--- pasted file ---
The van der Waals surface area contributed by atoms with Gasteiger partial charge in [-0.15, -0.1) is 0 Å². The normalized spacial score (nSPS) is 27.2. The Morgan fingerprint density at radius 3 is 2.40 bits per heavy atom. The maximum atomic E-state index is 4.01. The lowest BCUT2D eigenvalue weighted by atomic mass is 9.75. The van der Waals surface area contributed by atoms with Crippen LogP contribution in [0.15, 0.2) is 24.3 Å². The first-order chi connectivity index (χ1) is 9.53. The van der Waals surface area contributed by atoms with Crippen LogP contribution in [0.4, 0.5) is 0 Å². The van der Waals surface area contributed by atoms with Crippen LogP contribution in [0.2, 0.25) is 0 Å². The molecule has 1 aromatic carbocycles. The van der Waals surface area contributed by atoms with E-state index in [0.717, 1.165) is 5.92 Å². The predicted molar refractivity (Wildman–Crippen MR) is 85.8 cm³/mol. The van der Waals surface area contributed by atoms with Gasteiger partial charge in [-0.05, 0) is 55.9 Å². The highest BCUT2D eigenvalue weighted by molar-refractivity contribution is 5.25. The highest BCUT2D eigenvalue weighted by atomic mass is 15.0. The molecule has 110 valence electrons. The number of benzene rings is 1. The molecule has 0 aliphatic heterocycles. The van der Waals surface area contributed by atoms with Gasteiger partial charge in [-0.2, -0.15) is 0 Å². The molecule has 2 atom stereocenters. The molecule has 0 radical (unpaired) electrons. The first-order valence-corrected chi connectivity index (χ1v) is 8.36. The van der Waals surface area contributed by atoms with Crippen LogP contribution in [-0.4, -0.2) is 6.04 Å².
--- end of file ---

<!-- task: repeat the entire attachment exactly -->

The van der Waals surface area contributed by atoms with Gasteiger partial charge in [-0.15, -0.1) is 0 Å². The normalized spacial score (nSPS) is 27.2. The Morgan fingerprint density at radius 3 is 2.40 bits per heavy atom. The maximum atomic E-state index is 4.01. The lowest BCUT2D eigenvalue weighted by atomic mass is 9.75. The van der Waals surface area contributed by atoms with Crippen LogP contribution in [0.15, 0.2) is 24.3 Å². The first-order chi connectivity index (χ1) is 9.53. The van der Waals surface area contributed by atoms with Crippen LogP contribution in [0.4, 0.5) is 0 Å². The van der Waals surface area contributed by atoms with Crippen LogP contribution in [0.2, 0.25) is 0 Å². The molecule has 1 aromatic carbocycles. The van der Waals surface area contributed by atoms with E-state index in [0.717, 1.165) is 5.92 Å². The predicted molar refractivity (Wildman–Crippen MR) is 85.8 cm³/mol. The van der Waals surface area contributed by atoms with Gasteiger partial charge in [-0.05, 0) is 55.9 Å². The highest BCUT2D eigenvalue weighted by molar-refractivity contribution is 5.25. The highest BCUT2D eigenvalue weighted by atomic mass is 15.0. The molecule has 110 valence electrons. The number of benzene rings is 1. The molecule has 0 aliphatic heterocycles. The van der Waals surface area contributed by atoms with Gasteiger partial charge in [-0.2, -0.15) is 0 Å². The molecule has 2 atom stereocenters. The molecule has 0 radical (unpaired) electrons. The first-order valence-corrected chi connectivity index (χ1v) is 8.36. The van der Waals surface area contributed by atoms with Crippen LogP contribution in [-0.4, -0.2) is 6.04 Å².